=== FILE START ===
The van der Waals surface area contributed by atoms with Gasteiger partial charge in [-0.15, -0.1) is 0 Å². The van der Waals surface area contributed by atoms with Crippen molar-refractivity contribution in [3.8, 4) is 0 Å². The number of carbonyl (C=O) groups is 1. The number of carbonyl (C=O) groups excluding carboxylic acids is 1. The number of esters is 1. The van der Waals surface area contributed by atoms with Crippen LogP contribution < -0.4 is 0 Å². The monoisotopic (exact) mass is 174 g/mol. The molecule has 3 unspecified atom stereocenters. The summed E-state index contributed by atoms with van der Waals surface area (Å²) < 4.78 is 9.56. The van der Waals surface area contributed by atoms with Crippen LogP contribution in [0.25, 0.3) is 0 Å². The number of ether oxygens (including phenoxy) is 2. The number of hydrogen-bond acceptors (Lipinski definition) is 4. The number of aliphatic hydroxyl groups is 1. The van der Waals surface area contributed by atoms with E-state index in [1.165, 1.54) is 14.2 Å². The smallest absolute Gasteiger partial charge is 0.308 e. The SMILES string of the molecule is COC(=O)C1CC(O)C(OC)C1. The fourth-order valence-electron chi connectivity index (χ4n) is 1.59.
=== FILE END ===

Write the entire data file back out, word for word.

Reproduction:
The van der Waals surface area contributed by atoms with Gasteiger partial charge in [-0.15, -0.1) is 0 Å². The van der Waals surface area contributed by atoms with Crippen molar-refractivity contribution in [3.8, 4) is 0 Å². The number of carbonyl (C=O) groups is 1. The number of carbonyl (C=O) groups excluding carboxylic acids is 1. The number of esters is 1. The van der Waals surface area contributed by atoms with Crippen LogP contribution < -0.4 is 0 Å². The monoisotopic (exact) mass is 174 g/mol. The molecule has 3 unspecified atom stereocenters. The summed E-state index contributed by atoms with van der Waals surface area (Å²) < 4.78 is 9.56. The van der Waals surface area contributed by atoms with Crippen LogP contribution in [0.25, 0.3) is 0 Å². The number of ether oxygens (including phenoxy) is 2. The number of hydrogen-bond acceptors (Lipinski definition) is 4. The number of aliphatic hydroxyl groups is 1. The van der Waals surface area contributed by atoms with E-state index in [1.165, 1.54) is 14.2 Å². The smallest absolute Gasteiger partial charge is 0.308 e. The SMILES string of the molecule is COC(=O)C1CC(O)C(OC)C1. The fourth-order valence-electron chi connectivity index (χ4n) is 1.59.